A United Nations spokesperson has told Beef Central that its tweet stating the meat industry is responsible for more greenhouse gas emissions than the world’s biggest oil companies was withdrawn earlier this week, not because it contained misinformation, but because it did not come from a UN source.
As reported yesterday the United Nations on Thursday afternoon removed without explanation a tweet which had stated the meat industry is responsible for more greenhouse gas emissions than the world’s biggest oil companies. “Meat production contributes to the depletion of water resources & drives deforestation,” the United Nations official account tweeted.
A range of international scientists challenged the United Nations on Twitter, describing the claim as misinformation and challening the organisation to produce evidence to support its statement or remove its tweet.
The UN also accounts regular statements on its own website warning internet users against posting misinformation and unverified statements.
Yesterday afternoon (see below) the UN quietly removed the offending post from its twitter account:
UPDATE: The @UN has deleted their tweet claiming meat is responsible for more greenhouse gas emissions than the world’s largest oil companies. It was the appropriate thing to do. Slowly but surely, we’re starting to put the toothpaste back into the tube. pic.twitter.com/tzvKUDd5CY
— Frank Mitloehner (@GHGGuru) July 30, 2020
Beef Central asked the United Nations if it could indicate why it removed the tweet and whether it accepted the claim in its tweet amounted to misinformation.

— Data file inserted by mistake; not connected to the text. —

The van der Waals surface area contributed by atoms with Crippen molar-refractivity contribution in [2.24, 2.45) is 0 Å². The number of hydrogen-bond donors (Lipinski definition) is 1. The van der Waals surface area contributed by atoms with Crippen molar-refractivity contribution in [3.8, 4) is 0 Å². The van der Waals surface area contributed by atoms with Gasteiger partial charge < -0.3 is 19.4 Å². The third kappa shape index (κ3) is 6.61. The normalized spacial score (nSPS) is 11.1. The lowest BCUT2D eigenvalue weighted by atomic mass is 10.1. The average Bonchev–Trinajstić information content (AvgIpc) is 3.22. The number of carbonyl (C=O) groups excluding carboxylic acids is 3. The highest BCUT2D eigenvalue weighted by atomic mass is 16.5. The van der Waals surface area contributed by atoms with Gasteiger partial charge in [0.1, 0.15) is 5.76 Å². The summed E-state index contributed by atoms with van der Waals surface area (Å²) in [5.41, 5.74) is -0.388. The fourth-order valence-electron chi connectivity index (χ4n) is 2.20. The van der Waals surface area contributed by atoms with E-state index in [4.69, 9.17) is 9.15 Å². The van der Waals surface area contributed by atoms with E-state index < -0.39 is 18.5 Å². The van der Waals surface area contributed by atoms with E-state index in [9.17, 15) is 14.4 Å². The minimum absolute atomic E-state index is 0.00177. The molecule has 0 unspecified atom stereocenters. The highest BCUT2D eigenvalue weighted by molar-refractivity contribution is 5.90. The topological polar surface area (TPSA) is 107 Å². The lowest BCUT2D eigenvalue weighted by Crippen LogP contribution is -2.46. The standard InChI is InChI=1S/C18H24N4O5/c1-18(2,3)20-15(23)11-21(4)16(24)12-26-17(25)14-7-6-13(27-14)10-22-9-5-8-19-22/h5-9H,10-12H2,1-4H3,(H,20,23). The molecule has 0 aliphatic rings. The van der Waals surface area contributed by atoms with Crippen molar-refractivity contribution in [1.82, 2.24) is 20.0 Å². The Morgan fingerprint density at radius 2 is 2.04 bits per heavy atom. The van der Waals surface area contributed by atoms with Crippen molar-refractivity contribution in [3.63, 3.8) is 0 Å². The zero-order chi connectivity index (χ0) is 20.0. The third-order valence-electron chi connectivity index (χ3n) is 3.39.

In response a United Nations spokesperson overnight responded with the following statement, which denied the tweet contained misinformation:
“The material in the tweet was deleted because it did not come from a UN source,” the spokesperson said.
“This does not mean we regard it as misinformation; we simply take care to use UN sources for the information in our tweets and that did not happen with this tweet, so it was withdrawn.”
THE United Nations has quietly removed a tweet which claimed meat produces more greenhouse gas emissions than the world’s biggest oil companies.
On July 25 the United Nations posted the following message to its twitter account:
The meat industry is responsible for more greenhouse gas emissions than the world’s biggest oil companies. Meat production contributes to the depletion of water resources & drives deforestation.
— United Nations (@UN) July 25, 2020
The tweet triggered an angry response from a range of sources including Cattle Council of Australia, which described the claim as an ‘absurd simplification’ and ‘misleading’.
It said the message ignored the basic point that oil extraction releases carbon storages laid down millions of years ago, while livestock emissions are part of a biogenic cycle.
Australian agricultural minister David Littleproud said the message showed the UN was “becoming irrelevant”: “Urging people to eat less meat based on an ideological agenda is nothing short of hypocritical and disgraceful,” he said.
International air quality expert Frank Mitloehner from the University of California Davis, who a decade ago exposed incorrect information published by the United Nations on livestock emissions in its 2006 Livestock Long Shadow report, called on the UN to have a closer look at the message in its July 25 tweet:
The @FAO as the UN organization in charge of agriculture and its impacts should review these astonishing @UN claims. Global livestock emits more GHG than big oil companies —-seriously? https://t.co/h14TDeDfqr
— Frank Mitloehner (@GHGGuru) July 29, 2020
He also wrote at length about the scientific flaws in the UN’s statement on Tuesday.
The tweet appears to have been quietly removed from the UN’s twitter feed this afternoon.
No statement has been made by the UN to explain why the tweet has been removed.
Its twitter account does however still contain a number of tweets warning against people posting misinformation online, such as this one:
Misinformation is dangerous & can hamper our ability to make progress on global issues.
— United Nations (@UN) July 29, 2020